A secret division of NSA and GCHQ hackers reportedly hacked into Gemalto's networks, breached the firm's SIM card database and stole private encryption keys from 2010 to 2011, enabling the agencies to monitor a "large portion of the world's cellular communications."
That was according to the latest revelations from NSA whistle-blower Edward Snowden, which were published in a 10-page report on The Intercept late yesterday.
Citing one secret GCHQ document from 2010, the newswire detailed how a joint unit of NSA and GCHQ operatives, going by the name of the Mobile Handset Exploitation Team (MHET), was specifically tasked with exploiting vulnerabilities in mobile phones, with Gemalto a primary target for accessing voice and data details.
The Netherlands-based Gemalto is the world's biggest SIM manufacturer, producing some two billion cards annually, and has clients including AT&T, T-Mobile, Verizon and Sprint as well as 450 wireless network providers around the globe. The firm's motto, ironically, is ‘Security to be free”.
Researchers at network threat prevention company FireEye uncovered a revived iOS Masque attack, a vulnerability that originally surfaced in November 2014.
Masque Attack is a term coined by FireEye to describe malware that encourages users to install Apple iOS software on iPads or iPhones using the same software ‘bundle identifier' as an existing legitimate application.
FireEye surmises that Apple's iOS ecosystem has what it calls out as a ‘fundamental flaw' in the way it handles the URL schemes that call specific apps to launch when a user clicks on them - and this is the root of the problem.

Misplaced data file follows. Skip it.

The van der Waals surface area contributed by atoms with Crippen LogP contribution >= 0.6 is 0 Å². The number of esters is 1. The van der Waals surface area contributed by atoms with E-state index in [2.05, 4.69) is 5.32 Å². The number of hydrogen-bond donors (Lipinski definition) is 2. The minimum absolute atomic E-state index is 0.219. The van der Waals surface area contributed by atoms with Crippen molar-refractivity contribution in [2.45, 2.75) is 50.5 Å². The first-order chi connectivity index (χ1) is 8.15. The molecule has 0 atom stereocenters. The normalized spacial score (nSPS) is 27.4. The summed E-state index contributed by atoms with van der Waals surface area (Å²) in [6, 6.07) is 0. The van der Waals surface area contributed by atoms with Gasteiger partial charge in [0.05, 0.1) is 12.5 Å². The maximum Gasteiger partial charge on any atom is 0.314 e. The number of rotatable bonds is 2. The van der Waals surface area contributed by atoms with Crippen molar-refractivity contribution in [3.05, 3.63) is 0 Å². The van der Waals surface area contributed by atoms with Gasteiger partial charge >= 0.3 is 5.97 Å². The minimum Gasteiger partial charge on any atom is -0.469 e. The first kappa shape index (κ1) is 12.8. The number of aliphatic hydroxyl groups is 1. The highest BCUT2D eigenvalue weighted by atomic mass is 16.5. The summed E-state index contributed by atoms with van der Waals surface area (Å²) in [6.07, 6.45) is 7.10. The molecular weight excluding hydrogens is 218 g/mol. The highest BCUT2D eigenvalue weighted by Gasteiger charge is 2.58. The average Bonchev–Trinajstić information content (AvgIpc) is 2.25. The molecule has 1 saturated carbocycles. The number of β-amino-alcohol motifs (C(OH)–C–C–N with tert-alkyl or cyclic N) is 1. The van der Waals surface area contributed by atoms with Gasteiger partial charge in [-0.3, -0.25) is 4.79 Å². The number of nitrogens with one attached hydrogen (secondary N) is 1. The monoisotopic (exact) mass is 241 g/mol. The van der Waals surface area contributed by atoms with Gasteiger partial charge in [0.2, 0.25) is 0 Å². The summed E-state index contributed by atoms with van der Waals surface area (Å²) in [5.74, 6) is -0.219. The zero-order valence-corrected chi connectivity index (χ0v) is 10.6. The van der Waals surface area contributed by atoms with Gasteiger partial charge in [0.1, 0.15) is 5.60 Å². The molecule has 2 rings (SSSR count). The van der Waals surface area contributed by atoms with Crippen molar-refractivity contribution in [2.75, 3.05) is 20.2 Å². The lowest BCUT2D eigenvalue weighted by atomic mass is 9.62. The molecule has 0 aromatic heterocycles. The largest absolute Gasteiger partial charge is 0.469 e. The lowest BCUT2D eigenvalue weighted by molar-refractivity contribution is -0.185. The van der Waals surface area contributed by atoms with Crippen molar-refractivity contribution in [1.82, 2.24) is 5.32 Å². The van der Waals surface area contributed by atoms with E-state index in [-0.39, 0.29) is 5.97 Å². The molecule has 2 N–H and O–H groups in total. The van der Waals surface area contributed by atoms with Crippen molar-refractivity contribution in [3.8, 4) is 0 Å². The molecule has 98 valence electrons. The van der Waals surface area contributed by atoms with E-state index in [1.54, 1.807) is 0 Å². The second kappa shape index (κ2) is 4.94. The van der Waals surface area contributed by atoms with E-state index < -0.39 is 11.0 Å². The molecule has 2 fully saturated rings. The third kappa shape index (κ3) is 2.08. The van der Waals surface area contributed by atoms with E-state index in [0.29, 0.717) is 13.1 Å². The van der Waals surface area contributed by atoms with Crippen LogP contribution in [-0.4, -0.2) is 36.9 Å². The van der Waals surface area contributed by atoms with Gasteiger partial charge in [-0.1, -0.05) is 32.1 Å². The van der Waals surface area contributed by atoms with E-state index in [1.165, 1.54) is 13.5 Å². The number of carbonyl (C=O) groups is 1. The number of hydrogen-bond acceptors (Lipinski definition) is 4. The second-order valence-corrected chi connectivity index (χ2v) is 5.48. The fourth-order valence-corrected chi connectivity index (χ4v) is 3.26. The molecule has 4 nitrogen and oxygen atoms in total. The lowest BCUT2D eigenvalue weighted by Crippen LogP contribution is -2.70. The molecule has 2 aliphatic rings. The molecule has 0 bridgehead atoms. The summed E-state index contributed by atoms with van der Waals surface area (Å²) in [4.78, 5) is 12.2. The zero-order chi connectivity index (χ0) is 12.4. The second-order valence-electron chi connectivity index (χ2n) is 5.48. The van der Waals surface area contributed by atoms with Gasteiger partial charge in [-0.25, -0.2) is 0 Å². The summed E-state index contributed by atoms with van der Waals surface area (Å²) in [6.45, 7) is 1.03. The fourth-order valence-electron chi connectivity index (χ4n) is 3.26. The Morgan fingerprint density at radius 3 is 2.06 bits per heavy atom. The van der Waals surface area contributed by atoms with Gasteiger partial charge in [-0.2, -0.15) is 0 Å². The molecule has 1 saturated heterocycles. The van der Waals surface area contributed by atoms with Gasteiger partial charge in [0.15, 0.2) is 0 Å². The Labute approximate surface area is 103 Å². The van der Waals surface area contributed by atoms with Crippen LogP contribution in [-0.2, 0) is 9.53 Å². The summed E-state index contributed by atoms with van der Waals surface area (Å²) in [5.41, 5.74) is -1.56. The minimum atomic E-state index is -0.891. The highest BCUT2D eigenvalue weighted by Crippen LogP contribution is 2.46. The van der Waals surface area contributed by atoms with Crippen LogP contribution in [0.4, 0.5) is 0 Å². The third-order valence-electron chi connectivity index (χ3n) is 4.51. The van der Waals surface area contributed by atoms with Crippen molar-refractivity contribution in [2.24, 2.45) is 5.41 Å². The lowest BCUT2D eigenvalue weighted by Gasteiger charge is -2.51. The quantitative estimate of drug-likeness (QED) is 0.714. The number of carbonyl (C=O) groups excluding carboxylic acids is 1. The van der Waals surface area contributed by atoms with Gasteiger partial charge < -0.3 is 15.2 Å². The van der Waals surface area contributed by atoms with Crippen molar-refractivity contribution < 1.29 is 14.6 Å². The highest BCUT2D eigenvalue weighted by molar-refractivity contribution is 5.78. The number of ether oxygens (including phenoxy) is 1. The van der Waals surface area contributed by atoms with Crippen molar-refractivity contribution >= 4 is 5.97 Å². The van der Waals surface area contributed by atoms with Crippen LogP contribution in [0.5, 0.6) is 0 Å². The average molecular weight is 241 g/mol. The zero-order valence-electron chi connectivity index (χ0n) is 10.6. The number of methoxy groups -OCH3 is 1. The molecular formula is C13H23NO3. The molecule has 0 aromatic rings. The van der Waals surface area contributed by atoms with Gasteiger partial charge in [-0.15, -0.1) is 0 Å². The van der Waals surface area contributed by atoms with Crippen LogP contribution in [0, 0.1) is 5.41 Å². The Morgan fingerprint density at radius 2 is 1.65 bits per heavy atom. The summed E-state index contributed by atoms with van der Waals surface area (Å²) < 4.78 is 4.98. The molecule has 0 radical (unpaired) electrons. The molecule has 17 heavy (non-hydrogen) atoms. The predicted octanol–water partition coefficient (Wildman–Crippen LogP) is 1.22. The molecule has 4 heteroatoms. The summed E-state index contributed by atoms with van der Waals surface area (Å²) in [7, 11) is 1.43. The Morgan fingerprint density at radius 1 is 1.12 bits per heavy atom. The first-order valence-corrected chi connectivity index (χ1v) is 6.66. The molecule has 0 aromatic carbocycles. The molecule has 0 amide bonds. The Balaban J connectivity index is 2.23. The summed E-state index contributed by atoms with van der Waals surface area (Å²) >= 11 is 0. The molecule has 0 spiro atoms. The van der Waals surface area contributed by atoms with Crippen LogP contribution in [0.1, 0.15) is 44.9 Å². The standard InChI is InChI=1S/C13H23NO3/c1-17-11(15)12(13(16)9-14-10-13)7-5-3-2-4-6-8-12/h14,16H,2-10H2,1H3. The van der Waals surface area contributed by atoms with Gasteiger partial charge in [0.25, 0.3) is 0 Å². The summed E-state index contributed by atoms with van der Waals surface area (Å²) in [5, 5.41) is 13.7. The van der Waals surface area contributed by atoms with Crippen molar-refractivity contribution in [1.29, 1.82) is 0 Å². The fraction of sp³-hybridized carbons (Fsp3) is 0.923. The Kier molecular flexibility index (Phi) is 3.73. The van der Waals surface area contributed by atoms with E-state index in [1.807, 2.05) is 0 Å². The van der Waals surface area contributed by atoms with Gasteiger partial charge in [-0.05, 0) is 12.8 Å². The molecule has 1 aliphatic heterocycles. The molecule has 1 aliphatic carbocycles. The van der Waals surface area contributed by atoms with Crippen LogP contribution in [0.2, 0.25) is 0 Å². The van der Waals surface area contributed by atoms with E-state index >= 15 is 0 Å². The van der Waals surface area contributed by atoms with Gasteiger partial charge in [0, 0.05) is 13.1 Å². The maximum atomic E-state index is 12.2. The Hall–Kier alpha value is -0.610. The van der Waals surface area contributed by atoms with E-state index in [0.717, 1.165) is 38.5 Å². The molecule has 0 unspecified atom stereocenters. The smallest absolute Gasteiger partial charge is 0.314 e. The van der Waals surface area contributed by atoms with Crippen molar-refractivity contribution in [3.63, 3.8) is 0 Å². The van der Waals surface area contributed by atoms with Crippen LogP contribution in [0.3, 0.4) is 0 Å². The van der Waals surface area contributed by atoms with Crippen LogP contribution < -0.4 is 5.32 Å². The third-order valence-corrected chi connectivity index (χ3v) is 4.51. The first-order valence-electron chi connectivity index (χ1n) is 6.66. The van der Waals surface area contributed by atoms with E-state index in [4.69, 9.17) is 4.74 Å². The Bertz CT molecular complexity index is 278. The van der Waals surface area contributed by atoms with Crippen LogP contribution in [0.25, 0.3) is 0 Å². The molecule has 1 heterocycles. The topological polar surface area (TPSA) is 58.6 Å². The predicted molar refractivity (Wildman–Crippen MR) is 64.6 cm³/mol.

Dubbed Masque Attack II, part of the current set of flaws has already been fixed in the recent iOS 8.1.3 security content update from Apple. FireEye claims that iOS 8.1.3 fixed the first issue, whereas the iOS URL scheme hijacking is still present at the time of writing.
Mobile app Telegram's end-to-end encryption security credentials have been questioned after researcher accessed plain-text messages.
Telegram is a mobile and desktop app which promises ‘secret chats' that are protected by end-to-end encryption. The Russia-based start-up has more than 50 million users and has been suggested as a secure messaging platform to replace the likes of Snapchat and Whatsapp, even amongst journalists.
However, its security is now under the spotlight after one security researcher claimed to have compromised and accessed these secrets chats, as well as the user database, in a proof-of-concept demonstration.
In a blog post published on Monday, Zimperium CEO Zuk Avraham detailed how he was able to run a kernel exploit to gain root access on his Android device (running OS version 4.2.2), at which point he was able to see how Telegram handled messages in memory. Creating his own secret messages in the Android app, Avraham ran a kernel exploit, dumped the process memory of Telegram, and found strings containing words he had input in his messages. These secrets chats were displayed in plain-text.
Last week's ICYMI looked at everything from a surprising report on UK data breaches and banking malware to the Carbanak and Equation cyber-crime groups.
It's been a busy few weeks for Kaspersky Lab, the anti-virus vendor behind the discovery of Equation and Carbanak groups. SC interviewed CEO Eugene Kaspersky on the disclosures, the company's direction, anti-virus and cyber-insurance.